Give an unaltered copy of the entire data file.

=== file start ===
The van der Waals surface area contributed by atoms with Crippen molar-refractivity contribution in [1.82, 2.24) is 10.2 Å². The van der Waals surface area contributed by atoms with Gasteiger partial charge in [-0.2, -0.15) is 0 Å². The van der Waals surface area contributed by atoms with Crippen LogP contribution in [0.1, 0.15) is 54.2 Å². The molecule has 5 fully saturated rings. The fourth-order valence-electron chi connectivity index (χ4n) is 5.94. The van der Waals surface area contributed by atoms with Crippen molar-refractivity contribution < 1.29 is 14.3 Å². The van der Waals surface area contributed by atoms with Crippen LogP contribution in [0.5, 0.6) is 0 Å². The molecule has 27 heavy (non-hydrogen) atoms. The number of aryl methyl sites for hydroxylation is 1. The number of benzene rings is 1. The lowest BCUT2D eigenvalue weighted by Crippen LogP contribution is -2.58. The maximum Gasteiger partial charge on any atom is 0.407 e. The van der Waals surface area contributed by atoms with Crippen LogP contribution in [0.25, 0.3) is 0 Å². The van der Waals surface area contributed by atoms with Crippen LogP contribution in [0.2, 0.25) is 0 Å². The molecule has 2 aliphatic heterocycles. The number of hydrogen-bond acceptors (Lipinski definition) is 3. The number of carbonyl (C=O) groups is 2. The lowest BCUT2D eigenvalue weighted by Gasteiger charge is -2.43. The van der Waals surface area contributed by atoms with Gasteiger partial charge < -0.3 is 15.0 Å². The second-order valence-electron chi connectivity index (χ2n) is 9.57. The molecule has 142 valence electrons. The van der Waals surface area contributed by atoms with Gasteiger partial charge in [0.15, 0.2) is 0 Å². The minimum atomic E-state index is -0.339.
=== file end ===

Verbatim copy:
The van der Waals surface area contributed by atoms with Crippen molar-refractivity contribution in [1.82, 2.24) is 10.2 Å². The van der Waals surface area contributed by atoms with Gasteiger partial charge in [-0.2, -0.15) is 0 Å². The van der Waals surface area contributed by atoms with Crippen LogP contribution in [0.1, 0.15) is 54.2 Å². The molecule has 5 fully saturated rings. The fourth-order valence-electron chi connectivity index (χ4n) is 5.94. The van der Waals surface area contributed by atoms with Crippen molar-refractivity contribution < 1.29 is 14.3 Å². The van der Waals surface area contributed by atoms with Crippen LogP contribution in [0.5, 0.6) is 0 Å². The molecule has 27 heavy (non-hydrogen) atoms. The number of aryl methyl sites for hydroxylation is 1. The number of benzene rings is 1. The lowest BCUT2D eigenvalue weighted by Crippen LogP contribution is -2.58. The maximum Gasteiger partial charge on any atom is 0.407 e. The van der Waals surface area contributed by atoms with Crippen LogP contribution in [0.25, 0.3) is 0 Å². The van der Waals surface area contributed by atoms with Crippen LogP contribution in [0.2, 0.25) is 0 Å². The molecule has 2 aliphatic heterocycles. The number of hydrogen-bond acceptors (Lipinski definition) is 3. The number of carbonyl (C=O) groups is 2. The lowest BCUT2D eigenvalue weighted by Gasteiger charge is -2.43. The van der Waals surface area contributed by atoms with Gasteiger partial charge < -0.3 is 15.0 Å². The second-order valence-electron chi connectivity index (χ2n) is 9.57. The molecule has 142 valence electrons. The van der Waals surface area contributed by atoms with Gasteiger partial charge in [0.15, 0.2) is 0 Å². The minimum atomic E-state index is -0.339.